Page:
Smythe defiles Fleming’s beloved town with his crime. He marches into Kitzbühel, abuses his authority, and murders Bond and Fleming’s father figure. After such knowledge, Major Smythe’s similarities to Fleming begin to fade. With his MOB background, one might be tempted to call Smythe a James Bond gone to seed, but even that is dispelled when Fleming brings in the “real” Bond–who, as it turns out, shares Fleming’s background. The autobiographical resonance in Smythe is ultimately transferred to Bond. “Octopussy” is more than a self-portrait of its author in decline. As in The Spy Who Loved Me, Fleming artfully draws on his life, reworking and distributing his memories, attributes, and experiences among multiple contrasting characters. That’s what authors do. 


Octopussy” makes use of three of Fleming’s great interests–gold smuggling, the underwater world, and physical pain. The last two are combined in Major Smythe’s agonized trek to feed Octopussy after his scorpion fish encounter. She becomes an instrument of vengeance, not just for Oberhauser but for Smythe’s betrayal in offering her a deadly meal. Sadly, Octopussy’s own fate is to be brutally killed and eaten by the Jamaicans who find Smythe’s body…

Ann Fleming to Evelyn Waugh, Feb. 7, 1954.

“Today we ate saffron rice with octopus conch and lobster, caught by me; I was sad about the octopus, the entrance to his lair was scattered with exquisite seashells, he had eaten the contents and was holding them with his tentacles as a protective front door. I prized them from him one by one, put them inside my bathing dress, put both hands in the hole and with tremendous courage pulled and pulled, he poured forth black ink which strengthened my resolve, I was the stronger and collected him at the cost of a few scarlet railway lines round the wrist.”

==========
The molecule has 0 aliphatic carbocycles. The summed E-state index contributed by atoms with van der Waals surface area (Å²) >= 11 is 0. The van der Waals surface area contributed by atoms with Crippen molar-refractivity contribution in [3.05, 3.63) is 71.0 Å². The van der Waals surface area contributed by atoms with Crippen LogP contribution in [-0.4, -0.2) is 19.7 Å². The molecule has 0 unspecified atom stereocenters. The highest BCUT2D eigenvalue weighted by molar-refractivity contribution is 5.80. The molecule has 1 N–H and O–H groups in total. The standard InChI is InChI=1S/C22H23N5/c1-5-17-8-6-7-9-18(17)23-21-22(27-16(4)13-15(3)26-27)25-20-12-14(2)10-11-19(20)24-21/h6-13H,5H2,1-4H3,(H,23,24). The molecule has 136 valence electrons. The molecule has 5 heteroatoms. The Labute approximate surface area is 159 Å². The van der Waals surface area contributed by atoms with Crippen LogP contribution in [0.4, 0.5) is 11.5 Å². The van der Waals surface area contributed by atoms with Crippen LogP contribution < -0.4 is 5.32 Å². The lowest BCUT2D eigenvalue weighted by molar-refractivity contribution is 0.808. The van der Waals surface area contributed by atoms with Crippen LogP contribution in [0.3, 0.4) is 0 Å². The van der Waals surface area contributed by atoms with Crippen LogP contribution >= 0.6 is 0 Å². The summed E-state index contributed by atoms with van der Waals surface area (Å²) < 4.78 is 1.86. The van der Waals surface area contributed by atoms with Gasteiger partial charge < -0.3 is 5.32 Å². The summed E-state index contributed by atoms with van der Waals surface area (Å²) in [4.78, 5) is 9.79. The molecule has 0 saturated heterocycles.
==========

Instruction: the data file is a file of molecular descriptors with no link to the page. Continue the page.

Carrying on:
Ann Fleming’s letters suggest that Octopussy was based on the octopuses (or “octopdes,” according to Waugh, who chided Ann for using “octopi”) that lived off Goldeneye. Though Mary died before Major Smythe, it was Ian who predeceased Ann. Her involvement in readying the story for posthumous publication led to Waugh teasingly addressing her as “Octopussy” in his letters. It was a light note in the otherwise onerous process of dealing with 007’s legacy, since Ann had loved Fleming and hated Bond. It was another octopus that brought Ann solace, as shown in a letter from 1969:

“I am very out of touch, and will write a better bulletin soon: depression is in the ascendant, induced by having to pass what Kingsley Amis has written about Ian for the Dictionary of National Biography, and being assailed by the BBC for material for the Omnibus programme they are doing on Ian – I want to kick them all and burst into tears. Improbably, the Beatles have put my quandary into words – a song that goes

‘I want to be at the bottom of the sea
In an octopus’s garden in the shade’

How do the Beatles know octopuses have gardens?
I thought only I knew that, there must be more to them than meets the ear.”

Incidental Intelligence

Read more by Revelator

Bond’s Last Case: ‘Octopussy’ and ‘The Living Daylights’ by Philip Larkin

The Letters of Ann Fleming

2 thoughts on “Was Ian Fleming’s ‘Octopussy’ Autobiographical?

  1. Pingback: Bond’s Last Case: ‘Octopussy’ and ‘The Living Daylights’ by Philip Larkin | Artistic License Renewed

  2. Pingback: Philip Larkin on Gardner, Amis, Fleming, and the “Batman from Blades” | Artistic License Renewed